Both sexes make a soft mewing noise, or a soft kook noise before and during courtship. Adults may make a quiet hissing noise when their eggs are disturbed. Chicks under the age of three months make a repeated shrill piping noise when begging, when an adult approaches with food, and when they are separated from adults. Adults also make short clicking noises when separated from chicks, and the young give a series of descending whistles in response.

Distribution and habitat

It occurs in India, Australia, New Guinea, Borneo and Indonesia. Some vagrant, non-breeding birds may be found in New Zealand as well. In Australia, they are found all across the eastern states of Victoria, New South Wales and Queensland as far north as Cooktown, as well as the eastern part South Australia and the south-western tip of Western Australia. It is also found in parts of Tasmania and South Australia, but are uncommon. Included in their natural distribution range are wildlife parks such as Currumbin Wildlife Sanctuary and the Brisbane Botanic Gardens.

The dusky moorhen is found in wetland habitats, with a preference for freshwater marshes and swamps, and are rarely found far from these areas except when foraging in nearby vegetation. They are also found in urban parks such as Gold Coast Regional Botanic Gardens and often in dams and river banks. They require open water, usually with some cover such as grass, reeds, and other vegetation. In south-east Queensland, they are more likely to be found in areas with taller vegetation, more attached aquatic vegetation, and a larger number of purple swamphens, indicating that the availability of food and other resources affects their numbers and distribution in wetlands. They usually live in low-lying areas, although a pair have been found as high up as 1,580 metres in New Guinea, likely having been separated from their flock.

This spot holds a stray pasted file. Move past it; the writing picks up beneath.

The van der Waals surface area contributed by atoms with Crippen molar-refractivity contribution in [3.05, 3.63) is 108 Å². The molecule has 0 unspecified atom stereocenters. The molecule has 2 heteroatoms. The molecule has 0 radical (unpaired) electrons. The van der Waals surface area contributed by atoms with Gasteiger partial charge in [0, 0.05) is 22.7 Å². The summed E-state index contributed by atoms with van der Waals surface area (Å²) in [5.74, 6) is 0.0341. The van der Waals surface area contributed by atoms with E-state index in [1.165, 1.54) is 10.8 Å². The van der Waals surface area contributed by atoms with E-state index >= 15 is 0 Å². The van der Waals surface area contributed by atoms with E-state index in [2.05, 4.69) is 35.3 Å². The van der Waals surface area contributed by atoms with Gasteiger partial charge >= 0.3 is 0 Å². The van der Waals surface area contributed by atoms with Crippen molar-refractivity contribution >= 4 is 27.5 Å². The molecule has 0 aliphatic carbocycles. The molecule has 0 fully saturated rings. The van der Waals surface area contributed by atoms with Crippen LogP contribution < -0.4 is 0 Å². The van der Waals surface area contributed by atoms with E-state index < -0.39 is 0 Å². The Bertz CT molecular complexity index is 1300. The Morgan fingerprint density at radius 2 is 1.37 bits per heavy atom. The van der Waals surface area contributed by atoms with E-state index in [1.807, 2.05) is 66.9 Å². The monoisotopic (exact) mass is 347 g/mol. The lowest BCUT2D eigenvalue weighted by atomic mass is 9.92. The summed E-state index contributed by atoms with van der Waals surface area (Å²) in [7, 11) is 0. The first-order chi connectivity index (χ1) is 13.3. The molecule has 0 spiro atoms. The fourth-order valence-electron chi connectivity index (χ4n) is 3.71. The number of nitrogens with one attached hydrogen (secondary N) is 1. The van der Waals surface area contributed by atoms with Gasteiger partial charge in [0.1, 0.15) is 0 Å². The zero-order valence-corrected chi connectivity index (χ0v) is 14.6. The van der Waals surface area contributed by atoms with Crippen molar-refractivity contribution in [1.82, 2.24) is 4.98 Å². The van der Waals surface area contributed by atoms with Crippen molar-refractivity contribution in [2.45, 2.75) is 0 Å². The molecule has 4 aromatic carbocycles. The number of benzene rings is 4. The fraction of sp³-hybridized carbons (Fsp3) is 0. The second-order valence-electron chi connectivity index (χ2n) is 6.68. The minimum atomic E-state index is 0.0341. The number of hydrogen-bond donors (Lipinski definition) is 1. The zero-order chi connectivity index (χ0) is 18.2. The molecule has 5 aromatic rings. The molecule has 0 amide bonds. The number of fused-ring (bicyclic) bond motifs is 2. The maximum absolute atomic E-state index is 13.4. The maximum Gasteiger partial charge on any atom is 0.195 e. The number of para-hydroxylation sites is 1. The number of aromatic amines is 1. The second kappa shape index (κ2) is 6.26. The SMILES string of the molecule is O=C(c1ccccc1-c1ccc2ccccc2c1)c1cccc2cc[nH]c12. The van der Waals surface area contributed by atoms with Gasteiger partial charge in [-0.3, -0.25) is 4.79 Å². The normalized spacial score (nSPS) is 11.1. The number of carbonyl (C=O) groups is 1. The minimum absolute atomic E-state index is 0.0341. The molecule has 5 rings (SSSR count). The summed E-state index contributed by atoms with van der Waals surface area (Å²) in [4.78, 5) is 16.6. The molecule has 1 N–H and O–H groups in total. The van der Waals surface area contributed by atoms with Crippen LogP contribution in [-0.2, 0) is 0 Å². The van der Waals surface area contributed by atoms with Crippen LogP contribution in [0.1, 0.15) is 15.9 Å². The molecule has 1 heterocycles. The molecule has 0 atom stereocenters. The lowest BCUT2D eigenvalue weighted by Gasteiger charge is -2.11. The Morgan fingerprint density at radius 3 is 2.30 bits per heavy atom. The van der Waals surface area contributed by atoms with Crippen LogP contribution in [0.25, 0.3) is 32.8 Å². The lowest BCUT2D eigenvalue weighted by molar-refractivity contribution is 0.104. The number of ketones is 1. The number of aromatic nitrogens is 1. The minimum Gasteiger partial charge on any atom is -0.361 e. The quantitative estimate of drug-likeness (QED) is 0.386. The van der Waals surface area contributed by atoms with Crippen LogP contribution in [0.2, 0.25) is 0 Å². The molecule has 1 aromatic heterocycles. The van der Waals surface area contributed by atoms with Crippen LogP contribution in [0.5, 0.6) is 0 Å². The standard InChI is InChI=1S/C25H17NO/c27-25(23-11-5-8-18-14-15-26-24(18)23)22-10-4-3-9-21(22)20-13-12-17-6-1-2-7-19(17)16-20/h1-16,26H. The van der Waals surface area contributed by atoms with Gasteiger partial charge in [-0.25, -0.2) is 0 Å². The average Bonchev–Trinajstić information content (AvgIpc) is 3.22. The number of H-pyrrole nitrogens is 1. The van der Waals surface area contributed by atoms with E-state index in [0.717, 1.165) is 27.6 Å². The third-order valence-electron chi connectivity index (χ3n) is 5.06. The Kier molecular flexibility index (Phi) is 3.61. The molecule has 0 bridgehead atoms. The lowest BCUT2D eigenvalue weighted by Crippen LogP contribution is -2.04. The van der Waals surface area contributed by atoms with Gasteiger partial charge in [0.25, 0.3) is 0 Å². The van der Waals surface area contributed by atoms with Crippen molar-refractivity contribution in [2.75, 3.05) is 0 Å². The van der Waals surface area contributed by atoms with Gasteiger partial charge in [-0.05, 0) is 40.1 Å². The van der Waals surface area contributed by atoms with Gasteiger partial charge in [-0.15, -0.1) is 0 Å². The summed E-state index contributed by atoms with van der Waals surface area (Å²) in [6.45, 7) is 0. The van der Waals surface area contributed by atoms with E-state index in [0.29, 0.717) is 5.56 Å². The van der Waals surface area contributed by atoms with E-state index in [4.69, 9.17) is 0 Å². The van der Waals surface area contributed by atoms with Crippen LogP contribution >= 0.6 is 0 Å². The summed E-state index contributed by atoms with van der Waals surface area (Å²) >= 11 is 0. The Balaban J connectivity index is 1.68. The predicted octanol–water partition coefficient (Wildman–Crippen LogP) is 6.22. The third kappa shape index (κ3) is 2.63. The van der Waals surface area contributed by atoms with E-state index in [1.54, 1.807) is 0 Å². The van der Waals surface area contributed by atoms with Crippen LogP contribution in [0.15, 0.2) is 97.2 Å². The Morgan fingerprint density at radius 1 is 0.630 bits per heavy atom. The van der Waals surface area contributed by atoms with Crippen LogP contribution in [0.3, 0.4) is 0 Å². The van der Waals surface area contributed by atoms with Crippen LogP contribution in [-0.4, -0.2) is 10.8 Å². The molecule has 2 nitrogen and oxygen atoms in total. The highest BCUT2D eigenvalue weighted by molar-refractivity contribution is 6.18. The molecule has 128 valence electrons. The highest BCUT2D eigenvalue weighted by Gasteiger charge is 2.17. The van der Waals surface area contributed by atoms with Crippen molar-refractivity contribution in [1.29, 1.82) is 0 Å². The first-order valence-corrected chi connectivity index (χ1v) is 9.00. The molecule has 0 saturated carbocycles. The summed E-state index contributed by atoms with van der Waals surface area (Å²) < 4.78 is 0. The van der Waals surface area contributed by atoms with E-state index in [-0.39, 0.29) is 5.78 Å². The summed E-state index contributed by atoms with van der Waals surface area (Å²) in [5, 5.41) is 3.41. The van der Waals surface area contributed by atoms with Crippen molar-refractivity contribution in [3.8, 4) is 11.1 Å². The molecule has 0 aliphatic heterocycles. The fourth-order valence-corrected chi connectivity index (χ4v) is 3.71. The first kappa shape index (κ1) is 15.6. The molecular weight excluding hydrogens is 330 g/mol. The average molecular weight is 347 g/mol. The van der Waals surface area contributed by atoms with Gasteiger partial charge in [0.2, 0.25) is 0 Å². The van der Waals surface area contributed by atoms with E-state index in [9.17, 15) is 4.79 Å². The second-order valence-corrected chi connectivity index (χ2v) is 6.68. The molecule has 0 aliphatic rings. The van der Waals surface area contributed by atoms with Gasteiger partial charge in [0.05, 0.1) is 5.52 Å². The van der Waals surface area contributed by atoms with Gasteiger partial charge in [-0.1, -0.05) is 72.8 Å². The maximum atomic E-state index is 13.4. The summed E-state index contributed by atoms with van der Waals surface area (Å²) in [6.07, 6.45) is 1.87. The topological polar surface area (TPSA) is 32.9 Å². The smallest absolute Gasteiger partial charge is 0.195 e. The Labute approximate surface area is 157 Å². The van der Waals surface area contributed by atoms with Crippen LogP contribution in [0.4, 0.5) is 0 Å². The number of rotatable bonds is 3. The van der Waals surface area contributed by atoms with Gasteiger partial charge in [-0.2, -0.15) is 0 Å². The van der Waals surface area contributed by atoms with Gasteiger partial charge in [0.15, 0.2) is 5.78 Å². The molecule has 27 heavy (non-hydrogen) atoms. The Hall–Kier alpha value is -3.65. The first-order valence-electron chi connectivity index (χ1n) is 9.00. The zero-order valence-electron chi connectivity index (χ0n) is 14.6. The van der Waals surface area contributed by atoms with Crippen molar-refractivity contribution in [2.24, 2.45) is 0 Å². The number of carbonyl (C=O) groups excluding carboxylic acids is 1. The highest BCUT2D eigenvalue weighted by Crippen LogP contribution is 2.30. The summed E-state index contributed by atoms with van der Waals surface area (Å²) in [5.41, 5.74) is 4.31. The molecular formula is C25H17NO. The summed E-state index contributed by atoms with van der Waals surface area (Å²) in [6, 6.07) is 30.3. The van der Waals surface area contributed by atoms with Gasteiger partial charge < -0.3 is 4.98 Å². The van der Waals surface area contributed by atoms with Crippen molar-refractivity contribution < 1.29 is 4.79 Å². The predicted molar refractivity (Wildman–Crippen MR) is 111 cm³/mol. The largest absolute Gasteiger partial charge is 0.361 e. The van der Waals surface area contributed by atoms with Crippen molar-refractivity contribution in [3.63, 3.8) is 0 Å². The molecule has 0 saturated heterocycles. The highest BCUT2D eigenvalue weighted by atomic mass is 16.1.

The birds do not often migrate long distances, and may remain in the same location for eight years or more. They may move to different locations within their range when resources become scarce. Young birds leave their place of birth in autumn and spring, and may be found in locations not normally frequented by adult birds.

Behaviour

Breeding season is from August to January in the south of Australia, with generally one brood, and January to June in the north, often brooding twice. This species builds a bulky nest of reeds or grasses at the water's edge or a few centimetres above the water, often at the base of a Melaleuca and lays a clutch of 5–11 matte whitish eggs that are covered with red-brown dots and splotches. Tapered oval in shape, they measure 53 mm long by 36 mm wide each and have more prominent markings at the larger end. It is territorial when breeding, but otherwise gregarious. The dusky moorhen may nest alongside the purple swamphen.

Dusky moorhens are diurnal, and roost at nighttime alone, in breeding groups, or in non-breeding flocks. They roost on platforms constructed in reeds set above the water, on branches over the water, and more rarely on the ground in the reeds. During the day they rest at these places, and may also sit on floating vegetation, rocks, logs, and on the banks. In hot weather they may sit high up in trees.

The moorhens frequently flick their conspicuous white and black tail. This may be a signal of alertness or of social status, depending on the context.

Various views and plumages